To participate in this lesson, students needed to have an understanding of different text features in nonfiction writing. They needed to know how to choose and set up different types of graphic organizers—such as T-charts, webs, or three-column notes—to hold their thinking. They also needed to know the characteristics and needs of living things.
Ms. Gilbert has a range of students in her class who may be ready at different times for independent work during the gradual release of responsibility tasks. Because this lesson was late in the year, students had already had a lot of practice filling out graphic organizers; thus, Ms. Gilbert felt comfortable giving them more opportunities to work independently. To support students who continued to need more guidance, Ms. Gilbert provided some students with preprinted graphic organizers that had the topics identified (rather than having them create the organizer on their own). Ms. Gilbert also likes to use graphic organizers because they provide a huge scaffold for students who have difficulty knowing how to start writing.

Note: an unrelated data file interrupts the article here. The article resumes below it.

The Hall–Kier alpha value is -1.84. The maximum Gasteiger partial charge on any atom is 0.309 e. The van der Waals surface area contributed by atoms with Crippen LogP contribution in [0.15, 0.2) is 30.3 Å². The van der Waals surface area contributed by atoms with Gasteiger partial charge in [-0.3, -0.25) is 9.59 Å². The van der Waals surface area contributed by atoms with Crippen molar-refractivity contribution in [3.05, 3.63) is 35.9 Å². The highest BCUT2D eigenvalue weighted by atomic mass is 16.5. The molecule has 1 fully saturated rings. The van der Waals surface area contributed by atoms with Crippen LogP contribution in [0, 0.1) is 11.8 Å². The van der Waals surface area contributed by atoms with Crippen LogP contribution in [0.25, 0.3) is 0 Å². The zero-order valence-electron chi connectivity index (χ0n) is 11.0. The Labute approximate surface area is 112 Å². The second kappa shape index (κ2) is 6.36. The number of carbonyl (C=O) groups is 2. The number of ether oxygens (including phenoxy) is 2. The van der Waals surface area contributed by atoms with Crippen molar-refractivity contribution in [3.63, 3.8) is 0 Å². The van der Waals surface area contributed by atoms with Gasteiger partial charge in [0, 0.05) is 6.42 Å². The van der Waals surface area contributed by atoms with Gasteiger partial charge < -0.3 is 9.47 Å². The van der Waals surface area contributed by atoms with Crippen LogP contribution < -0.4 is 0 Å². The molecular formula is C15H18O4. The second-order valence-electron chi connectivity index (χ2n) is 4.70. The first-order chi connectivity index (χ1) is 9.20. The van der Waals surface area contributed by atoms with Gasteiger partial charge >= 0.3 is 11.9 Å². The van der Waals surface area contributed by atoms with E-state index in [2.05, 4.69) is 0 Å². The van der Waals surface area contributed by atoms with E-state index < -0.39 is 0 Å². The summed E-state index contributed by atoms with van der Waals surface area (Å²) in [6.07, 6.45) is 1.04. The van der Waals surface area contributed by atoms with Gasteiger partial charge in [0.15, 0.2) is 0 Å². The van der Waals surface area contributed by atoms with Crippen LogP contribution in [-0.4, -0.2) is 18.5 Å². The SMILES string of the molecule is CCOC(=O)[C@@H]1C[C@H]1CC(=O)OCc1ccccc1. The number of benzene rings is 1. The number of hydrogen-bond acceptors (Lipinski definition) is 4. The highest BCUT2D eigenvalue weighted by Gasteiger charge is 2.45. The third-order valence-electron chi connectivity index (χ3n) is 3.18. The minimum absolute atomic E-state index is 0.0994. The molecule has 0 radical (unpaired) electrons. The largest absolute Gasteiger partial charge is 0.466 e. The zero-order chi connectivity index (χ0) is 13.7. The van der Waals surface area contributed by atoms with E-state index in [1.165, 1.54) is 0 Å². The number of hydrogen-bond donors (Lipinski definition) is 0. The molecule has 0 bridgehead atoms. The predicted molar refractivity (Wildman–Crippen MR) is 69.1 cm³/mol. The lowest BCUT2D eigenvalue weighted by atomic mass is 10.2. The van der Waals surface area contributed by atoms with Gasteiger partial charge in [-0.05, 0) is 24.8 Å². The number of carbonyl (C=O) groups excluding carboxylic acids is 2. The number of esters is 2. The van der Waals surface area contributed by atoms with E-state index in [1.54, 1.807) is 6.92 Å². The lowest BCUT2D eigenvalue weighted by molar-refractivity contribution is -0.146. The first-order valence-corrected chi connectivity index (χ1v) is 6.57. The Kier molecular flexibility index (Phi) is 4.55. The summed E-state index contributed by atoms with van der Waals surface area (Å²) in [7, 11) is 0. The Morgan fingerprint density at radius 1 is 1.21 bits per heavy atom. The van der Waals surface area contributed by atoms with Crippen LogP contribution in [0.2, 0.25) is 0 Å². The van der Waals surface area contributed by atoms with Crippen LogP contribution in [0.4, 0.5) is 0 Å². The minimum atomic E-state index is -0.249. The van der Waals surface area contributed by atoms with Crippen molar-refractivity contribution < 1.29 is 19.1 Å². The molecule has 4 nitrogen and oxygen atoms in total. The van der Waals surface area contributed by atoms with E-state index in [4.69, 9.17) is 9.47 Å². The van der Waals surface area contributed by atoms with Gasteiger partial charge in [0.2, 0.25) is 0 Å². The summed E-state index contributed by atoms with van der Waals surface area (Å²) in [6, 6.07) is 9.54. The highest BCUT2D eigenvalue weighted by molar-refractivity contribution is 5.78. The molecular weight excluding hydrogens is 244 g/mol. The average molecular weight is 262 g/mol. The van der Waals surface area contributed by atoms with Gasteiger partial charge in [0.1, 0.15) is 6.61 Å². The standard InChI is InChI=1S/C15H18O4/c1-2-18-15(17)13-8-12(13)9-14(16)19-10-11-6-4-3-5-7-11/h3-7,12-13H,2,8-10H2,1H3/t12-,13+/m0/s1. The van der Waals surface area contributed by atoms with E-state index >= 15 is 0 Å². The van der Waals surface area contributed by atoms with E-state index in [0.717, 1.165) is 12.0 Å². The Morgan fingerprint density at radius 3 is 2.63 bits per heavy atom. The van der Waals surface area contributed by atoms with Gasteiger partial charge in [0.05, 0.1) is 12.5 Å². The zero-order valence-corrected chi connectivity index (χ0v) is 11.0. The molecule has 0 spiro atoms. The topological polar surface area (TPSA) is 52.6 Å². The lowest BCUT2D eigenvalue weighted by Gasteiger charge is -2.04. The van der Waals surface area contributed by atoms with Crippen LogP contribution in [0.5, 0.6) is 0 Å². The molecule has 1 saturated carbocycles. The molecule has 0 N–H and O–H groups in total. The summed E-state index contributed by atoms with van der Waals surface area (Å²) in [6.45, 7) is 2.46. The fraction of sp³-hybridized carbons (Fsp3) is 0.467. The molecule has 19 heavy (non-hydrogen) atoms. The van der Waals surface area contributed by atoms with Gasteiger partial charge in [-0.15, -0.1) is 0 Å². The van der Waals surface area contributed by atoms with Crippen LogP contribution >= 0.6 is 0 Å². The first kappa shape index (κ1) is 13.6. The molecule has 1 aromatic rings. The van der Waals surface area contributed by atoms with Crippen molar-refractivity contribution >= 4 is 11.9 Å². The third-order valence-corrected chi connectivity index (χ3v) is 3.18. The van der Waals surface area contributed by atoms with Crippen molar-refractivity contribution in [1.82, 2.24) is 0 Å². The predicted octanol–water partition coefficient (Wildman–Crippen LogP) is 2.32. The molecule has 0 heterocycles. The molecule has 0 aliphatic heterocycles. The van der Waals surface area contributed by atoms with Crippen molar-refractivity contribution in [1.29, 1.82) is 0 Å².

Ms. Gilbert allowed students to take in information and provide their answers in a variety of ways. For examples, students had the option to draw pictures in their graphic organizer instead of writing text. Ms. Gilbert uses leveled texts to provide similar content to students who are at different reading levels. This allows students to access the information at the right level; also, because the different leveled texts are similar in appearance, struggling readers are not singled out.